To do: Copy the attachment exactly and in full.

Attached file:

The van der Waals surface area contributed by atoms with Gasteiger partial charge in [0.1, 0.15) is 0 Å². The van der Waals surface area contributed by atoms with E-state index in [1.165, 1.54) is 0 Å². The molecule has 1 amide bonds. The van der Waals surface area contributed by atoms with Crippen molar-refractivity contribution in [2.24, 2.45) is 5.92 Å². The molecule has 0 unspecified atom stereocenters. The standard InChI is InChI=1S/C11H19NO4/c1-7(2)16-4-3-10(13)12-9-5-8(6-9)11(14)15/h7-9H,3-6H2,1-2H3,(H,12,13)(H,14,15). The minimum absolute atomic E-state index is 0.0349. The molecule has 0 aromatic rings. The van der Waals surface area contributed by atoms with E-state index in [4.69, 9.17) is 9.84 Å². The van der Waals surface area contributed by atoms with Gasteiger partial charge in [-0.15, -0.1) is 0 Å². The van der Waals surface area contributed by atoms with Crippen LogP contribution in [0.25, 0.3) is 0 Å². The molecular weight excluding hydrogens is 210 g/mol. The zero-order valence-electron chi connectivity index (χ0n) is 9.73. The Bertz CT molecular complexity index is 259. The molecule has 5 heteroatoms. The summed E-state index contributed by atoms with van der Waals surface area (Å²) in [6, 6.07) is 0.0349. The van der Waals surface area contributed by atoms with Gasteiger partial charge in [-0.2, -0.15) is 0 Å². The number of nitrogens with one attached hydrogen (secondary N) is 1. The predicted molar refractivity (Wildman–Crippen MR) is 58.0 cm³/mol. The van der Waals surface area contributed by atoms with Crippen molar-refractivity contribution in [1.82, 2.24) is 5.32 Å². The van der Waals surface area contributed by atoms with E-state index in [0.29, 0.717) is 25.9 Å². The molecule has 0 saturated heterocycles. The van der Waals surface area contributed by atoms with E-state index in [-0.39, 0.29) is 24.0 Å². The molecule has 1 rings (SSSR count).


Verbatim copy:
The van der Waals surface area contributed by atoms with Gasteiger partial charge in [0.1, 0.15) is 0 Å². The van der Waals surface area contributed by atoms with E-state index in [1.165, 1.54) is 0 Å². The molecule has 1 amide bonds. The van der Waals surface area contributed by atoms with Crippen molar-refractivity contribution in [2.24, 2.45) is 5.92 Å². The molecule has 0 unspecified atom stereocenters. The standard InChI is InChI=1S/C11H19NO4/c1-7(2)16-4-3-10(13)12-9-5-8(6-9)11(14)15/h7-9H,3-6H2,1-2H3,(H,12,13)(H,14,15). The minimum absolute atomic E-state index is 0.0349. The molecule has 0 aromatic rings. The van der Waals surface area contributed by atoms with E-state index in [4.69, 9.17) is 9.84 Å². The van der Waals surface area contributed by atoms with Gasteiger partial charge in [-0.15, -0.1) is 0 Å². The van der Waals surface area contributed by atoms with Crippen LogP contribution in [0.25, 0.3) is 0 Å². The molecular weight excluding hydrogens is 210 g/mol. The zero-order valence-electron chi connectivity index (χ0n) is 9.73. The Bertz CT molecular complexity index is 259. The molecule has 5 heteroatoms. The summed E-state index contributed by atoms with van der Waals surface area (Å²) in [6, 6.07) is 0.0349. The van der Waals surface area contributed by atoms with Gasteiger partial charge in [-0.2, -0.15) is 0 Å². The number of nitrogens with one attached hydrogen (secondary N) is 1. The predicted molar refractivity (Wildman–Crippen MR) is 58.0 cm³/mol. The van der Waals surface area contributed by atoms with Crippen molar-refractivity contribution in [1.82, 2.24) is 5.32 Å². The van der Waals surface area contributed by atoms with E-state index in [0.29, 0.717) is 25.9 Å². The molecule has 0 saturated heterocycles. The van der Waals surface area contributed by atoms with E-state index in [-0.39, 0.29) is 24.0 Å². The molecule has 1 rings (SSSR count).